“An Unfunded Study of the Afterbirth” by Sarah Wolfson, appears in the Winter 2019 Issue of MQR.
When it had been seen to
that the grayness had
receded, that the birthed
could breath and suck, that
the mother had uptaken
several stitches of a fiber
as powerful in every sense as
spider silk, that the after-pain
had shrunk down to a boot
abandoned in a puddle,
the child who would sooner
than I could know spin phrases
like “I’ll heal” and “I hate
you” slept with contentment
uncharacteristic of her recent
world-leap. Then, when the bustle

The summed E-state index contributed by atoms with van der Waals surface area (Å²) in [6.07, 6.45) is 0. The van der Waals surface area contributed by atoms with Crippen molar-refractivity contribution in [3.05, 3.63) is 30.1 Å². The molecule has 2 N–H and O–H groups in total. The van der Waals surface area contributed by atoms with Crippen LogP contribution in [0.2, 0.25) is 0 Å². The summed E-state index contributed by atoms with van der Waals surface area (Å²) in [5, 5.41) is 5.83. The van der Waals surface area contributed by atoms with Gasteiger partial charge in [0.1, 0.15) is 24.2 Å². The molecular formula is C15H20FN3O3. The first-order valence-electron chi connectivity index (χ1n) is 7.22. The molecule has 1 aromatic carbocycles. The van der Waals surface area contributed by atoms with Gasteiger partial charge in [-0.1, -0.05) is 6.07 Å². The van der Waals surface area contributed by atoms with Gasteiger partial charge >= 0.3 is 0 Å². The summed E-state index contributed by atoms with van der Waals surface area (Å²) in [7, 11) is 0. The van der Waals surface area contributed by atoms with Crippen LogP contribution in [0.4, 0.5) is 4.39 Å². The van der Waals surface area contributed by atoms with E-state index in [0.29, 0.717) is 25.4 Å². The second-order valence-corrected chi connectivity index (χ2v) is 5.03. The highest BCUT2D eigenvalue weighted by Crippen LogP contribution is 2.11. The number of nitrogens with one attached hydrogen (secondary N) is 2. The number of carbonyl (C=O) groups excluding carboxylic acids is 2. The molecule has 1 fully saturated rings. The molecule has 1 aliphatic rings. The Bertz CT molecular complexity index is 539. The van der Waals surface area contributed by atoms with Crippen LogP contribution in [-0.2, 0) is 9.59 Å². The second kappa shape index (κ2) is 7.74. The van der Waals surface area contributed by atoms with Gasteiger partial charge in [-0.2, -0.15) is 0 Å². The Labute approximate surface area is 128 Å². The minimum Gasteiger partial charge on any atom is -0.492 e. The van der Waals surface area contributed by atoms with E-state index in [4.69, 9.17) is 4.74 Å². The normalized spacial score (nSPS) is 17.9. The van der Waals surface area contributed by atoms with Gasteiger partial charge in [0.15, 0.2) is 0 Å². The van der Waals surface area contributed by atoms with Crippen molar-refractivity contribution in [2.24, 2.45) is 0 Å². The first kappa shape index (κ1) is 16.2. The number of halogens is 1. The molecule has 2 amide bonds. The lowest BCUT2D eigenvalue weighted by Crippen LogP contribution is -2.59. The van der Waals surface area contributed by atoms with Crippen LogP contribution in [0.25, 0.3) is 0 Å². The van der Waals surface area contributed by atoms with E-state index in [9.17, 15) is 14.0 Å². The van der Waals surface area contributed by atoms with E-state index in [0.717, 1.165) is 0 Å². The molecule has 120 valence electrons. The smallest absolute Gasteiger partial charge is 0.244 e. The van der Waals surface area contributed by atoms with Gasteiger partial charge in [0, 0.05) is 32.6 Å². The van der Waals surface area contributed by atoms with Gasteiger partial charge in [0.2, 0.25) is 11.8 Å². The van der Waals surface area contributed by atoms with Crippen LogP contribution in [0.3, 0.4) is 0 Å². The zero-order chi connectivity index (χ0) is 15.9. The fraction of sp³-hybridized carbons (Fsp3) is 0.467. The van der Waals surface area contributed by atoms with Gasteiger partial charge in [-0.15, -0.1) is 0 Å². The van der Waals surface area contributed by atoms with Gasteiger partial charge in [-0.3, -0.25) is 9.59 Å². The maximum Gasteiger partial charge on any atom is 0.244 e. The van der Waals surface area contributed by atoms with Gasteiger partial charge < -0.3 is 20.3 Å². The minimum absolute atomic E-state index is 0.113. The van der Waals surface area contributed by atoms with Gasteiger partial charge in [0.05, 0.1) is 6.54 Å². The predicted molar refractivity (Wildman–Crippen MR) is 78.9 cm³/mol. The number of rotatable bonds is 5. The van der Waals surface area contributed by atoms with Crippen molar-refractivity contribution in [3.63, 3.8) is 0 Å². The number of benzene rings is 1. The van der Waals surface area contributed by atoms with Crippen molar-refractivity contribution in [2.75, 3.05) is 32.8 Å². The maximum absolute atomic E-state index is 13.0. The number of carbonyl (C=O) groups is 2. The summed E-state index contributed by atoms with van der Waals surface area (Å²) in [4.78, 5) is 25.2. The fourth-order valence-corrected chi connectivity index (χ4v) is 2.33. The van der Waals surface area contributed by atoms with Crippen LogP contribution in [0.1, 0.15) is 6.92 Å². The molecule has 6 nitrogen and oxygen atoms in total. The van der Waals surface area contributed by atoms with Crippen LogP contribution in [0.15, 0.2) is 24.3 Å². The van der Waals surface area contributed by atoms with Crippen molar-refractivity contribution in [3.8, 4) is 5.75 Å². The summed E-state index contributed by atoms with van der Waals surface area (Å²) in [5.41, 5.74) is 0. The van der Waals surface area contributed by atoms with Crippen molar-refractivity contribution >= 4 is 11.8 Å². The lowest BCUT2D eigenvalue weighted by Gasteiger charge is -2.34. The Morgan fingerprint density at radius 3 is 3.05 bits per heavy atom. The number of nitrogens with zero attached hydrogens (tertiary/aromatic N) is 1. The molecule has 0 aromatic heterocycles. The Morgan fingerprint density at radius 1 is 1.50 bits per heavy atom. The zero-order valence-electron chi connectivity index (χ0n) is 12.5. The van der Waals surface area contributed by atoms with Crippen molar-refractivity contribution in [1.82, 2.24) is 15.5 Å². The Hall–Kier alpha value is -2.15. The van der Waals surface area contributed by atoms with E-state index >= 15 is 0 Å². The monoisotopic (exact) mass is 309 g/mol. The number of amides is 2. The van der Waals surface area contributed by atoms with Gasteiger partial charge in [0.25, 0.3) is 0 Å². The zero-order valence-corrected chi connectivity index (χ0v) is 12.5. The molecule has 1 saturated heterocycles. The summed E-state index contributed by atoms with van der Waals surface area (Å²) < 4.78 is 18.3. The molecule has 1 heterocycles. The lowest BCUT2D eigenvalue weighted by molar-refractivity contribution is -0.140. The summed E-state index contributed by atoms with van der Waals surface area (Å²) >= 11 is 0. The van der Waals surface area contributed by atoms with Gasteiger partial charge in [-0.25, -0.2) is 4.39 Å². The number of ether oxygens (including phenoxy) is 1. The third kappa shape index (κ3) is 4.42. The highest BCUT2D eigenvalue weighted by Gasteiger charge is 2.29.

relaxed into coffee and crosswords,
and the nurse turned on her lazy
ether of success tossed with
almost finished, almost perfect paperwork,
I asked to see the placenta.
They brought it smooth side up,
bearing it like friendly handmaids
but also perfunctorily as if to say:
this is a duty and a game;
smell the wine but don’t
complain. It was red, of course,
the red of held-togetherness,
the red of monk-trampled
cordial, and smooth as all
get-out. It might have been
the moon, not the hidden, snarled
rootball of its underside. I liked it.
It looked fine in its stainless
steel pan. It glowed, but I didn’t
want to take it home.
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This poem appears in the Winter 2019 Issue of MQR.